I love looking back on my first pregnancy journal and comparing it to my second pregnancy. I’m pretty much on the same track as my first with weight gain, cravings, and how I feel overall. It’s funny how similar both my pregnancies are.

If you need a belly photo app, I recommend Baby Pics. Not only does it have the artwork for pregnancy but it continues with announcements, firsts, holidays, friends/family, humor, big kids, etc. Lots of options!.

Related Post: The 5 Best Free Pregnancy Apps for Moms


Staying active is not only beneficial to your health overall, but it helps aid in labor and delivery.

Keep in mind the right kind of prenatal exercise can provide you with a mental and physical boost. Take a prenatal yoga class or find some on YouTube if you prefer to stay home.

I enjoyed pregnancy yoga with Katy Appleton from You can find her 5 Pregnancy Yoga videos on YouTube.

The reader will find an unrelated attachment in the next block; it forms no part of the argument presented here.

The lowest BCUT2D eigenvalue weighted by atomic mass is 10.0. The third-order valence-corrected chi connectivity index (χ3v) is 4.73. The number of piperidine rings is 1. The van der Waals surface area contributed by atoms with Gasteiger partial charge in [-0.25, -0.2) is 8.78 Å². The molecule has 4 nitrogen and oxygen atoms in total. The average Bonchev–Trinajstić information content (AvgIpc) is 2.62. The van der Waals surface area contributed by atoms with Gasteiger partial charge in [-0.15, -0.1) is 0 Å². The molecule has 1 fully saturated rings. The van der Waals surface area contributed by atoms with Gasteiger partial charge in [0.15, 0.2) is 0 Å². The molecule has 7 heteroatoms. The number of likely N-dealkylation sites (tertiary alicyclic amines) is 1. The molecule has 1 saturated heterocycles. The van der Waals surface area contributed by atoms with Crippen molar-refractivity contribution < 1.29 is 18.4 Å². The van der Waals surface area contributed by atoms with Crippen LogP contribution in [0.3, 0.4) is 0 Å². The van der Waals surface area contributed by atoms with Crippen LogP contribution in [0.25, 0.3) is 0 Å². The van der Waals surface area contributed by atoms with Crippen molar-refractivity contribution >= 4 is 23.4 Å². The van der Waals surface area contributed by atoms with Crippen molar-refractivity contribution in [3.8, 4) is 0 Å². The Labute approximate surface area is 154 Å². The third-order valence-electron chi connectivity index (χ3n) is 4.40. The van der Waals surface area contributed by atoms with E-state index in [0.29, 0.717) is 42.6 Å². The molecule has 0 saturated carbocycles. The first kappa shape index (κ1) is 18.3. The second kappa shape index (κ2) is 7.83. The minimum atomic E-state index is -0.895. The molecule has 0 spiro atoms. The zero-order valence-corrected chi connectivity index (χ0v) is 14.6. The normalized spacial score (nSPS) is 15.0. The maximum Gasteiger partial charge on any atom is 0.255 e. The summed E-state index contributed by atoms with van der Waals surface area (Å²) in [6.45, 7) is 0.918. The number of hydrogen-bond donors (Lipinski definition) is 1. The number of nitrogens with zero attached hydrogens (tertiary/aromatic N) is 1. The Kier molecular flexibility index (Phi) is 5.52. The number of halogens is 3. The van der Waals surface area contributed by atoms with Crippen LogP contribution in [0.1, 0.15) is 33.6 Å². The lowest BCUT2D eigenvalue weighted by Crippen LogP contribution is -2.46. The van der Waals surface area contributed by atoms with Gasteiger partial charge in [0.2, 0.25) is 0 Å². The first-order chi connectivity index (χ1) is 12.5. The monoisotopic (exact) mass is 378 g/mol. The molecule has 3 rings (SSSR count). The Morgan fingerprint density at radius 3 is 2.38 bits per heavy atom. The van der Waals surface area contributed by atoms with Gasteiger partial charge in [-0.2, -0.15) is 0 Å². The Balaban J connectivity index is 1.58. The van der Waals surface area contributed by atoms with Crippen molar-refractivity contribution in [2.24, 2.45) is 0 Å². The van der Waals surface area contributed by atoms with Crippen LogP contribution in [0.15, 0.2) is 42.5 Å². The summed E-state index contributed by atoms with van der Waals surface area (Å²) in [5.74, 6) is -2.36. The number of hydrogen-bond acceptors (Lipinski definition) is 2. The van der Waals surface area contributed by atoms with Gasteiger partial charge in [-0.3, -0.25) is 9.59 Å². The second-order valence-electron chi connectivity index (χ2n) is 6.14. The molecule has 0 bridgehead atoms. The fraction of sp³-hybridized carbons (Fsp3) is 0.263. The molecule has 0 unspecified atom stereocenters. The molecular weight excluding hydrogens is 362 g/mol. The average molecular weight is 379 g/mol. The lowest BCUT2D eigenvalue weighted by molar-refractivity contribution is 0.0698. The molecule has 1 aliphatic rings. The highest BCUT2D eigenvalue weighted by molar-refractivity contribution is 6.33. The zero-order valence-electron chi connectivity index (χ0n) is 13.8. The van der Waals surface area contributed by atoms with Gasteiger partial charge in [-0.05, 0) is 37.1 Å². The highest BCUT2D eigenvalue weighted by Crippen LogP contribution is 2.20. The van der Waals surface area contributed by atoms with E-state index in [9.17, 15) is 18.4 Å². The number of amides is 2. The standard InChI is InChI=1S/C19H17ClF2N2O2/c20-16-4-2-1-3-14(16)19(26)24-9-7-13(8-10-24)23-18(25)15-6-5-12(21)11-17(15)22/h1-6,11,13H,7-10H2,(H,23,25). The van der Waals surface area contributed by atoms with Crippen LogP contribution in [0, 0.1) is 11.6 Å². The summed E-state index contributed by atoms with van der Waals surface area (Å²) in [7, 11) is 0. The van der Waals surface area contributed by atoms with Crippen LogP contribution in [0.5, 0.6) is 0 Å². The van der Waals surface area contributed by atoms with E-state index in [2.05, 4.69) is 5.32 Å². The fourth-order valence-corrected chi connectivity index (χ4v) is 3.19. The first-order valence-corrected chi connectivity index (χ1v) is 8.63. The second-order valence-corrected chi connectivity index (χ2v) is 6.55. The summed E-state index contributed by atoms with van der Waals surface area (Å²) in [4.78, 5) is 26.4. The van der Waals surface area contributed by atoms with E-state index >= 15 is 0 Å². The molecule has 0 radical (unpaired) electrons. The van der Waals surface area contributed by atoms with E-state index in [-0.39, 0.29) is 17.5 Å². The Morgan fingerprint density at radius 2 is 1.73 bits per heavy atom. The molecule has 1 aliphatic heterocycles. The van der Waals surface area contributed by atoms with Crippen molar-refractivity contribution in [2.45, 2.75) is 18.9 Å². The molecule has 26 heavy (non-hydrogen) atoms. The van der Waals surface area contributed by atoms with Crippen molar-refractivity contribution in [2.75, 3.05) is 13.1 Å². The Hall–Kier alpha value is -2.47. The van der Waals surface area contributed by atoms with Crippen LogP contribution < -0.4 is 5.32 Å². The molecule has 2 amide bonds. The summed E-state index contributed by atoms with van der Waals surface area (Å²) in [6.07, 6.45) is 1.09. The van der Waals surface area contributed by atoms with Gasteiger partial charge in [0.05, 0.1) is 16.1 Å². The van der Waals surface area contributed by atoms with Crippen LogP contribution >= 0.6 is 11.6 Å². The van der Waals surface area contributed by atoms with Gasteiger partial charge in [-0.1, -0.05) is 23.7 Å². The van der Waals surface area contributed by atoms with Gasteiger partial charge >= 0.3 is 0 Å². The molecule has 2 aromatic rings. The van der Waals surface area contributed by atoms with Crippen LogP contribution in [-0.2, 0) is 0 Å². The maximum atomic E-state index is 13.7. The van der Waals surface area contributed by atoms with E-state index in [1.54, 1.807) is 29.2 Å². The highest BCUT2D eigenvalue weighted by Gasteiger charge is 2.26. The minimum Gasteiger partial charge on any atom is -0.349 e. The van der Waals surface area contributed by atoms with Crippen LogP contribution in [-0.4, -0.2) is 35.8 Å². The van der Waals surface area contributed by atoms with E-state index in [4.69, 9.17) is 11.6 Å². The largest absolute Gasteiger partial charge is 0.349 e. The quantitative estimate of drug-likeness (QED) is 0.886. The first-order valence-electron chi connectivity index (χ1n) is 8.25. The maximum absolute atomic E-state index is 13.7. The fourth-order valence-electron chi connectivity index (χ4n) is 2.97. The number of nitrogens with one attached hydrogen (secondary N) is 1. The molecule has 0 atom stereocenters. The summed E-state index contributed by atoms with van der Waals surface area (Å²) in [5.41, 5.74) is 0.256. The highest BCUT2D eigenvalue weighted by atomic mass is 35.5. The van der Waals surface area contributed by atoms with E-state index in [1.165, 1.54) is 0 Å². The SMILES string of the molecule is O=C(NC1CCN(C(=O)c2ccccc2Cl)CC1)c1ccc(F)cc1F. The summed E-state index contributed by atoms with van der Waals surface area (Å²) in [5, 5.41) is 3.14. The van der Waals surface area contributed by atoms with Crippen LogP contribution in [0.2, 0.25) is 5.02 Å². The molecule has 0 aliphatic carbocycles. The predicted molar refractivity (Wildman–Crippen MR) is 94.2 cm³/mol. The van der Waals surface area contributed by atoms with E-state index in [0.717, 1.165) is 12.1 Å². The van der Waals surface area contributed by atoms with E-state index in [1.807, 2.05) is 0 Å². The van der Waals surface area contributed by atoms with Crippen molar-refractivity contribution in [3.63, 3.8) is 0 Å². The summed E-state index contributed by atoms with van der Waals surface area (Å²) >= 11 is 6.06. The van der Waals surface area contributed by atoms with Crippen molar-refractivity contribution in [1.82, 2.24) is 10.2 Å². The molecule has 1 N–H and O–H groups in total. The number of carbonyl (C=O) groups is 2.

Stay hydrated and have a light snack before working out. If you start to feel dizzy, short on breath, or develop a headache – stop!

Always consult your doctor before exercising while pregnant.


Now is the time to familiarize yourself with pregnancy do’s and don’ts. Are you taking a prenatal vitamin? Do you know what foods to avoid or to include in your daily diet?

If you weren’t taking prenatal vitamins prior to getting pregnant, start taking them immediately. Prenatal vitamins give you extra amounts of key nutrients for mama and baby.

Eating healthy foods is also important. It helps increase energy, reduces complications, improves sleep, and provides successful fetal development.


Drinking fluids during pregnancy is essential. Your body needs more water to help support you and your baby’s growing blood volume, form amniotic fluid, flush out wastes and toxins and build new tissue as well as carry nutrients.

It is recommended that moms-to-be drink 8-12 glasses of water a day. If you have a hard time drinking strictly water, you can incorporate other fluids such as milk, juice, sparkling water, tea, soups, etc.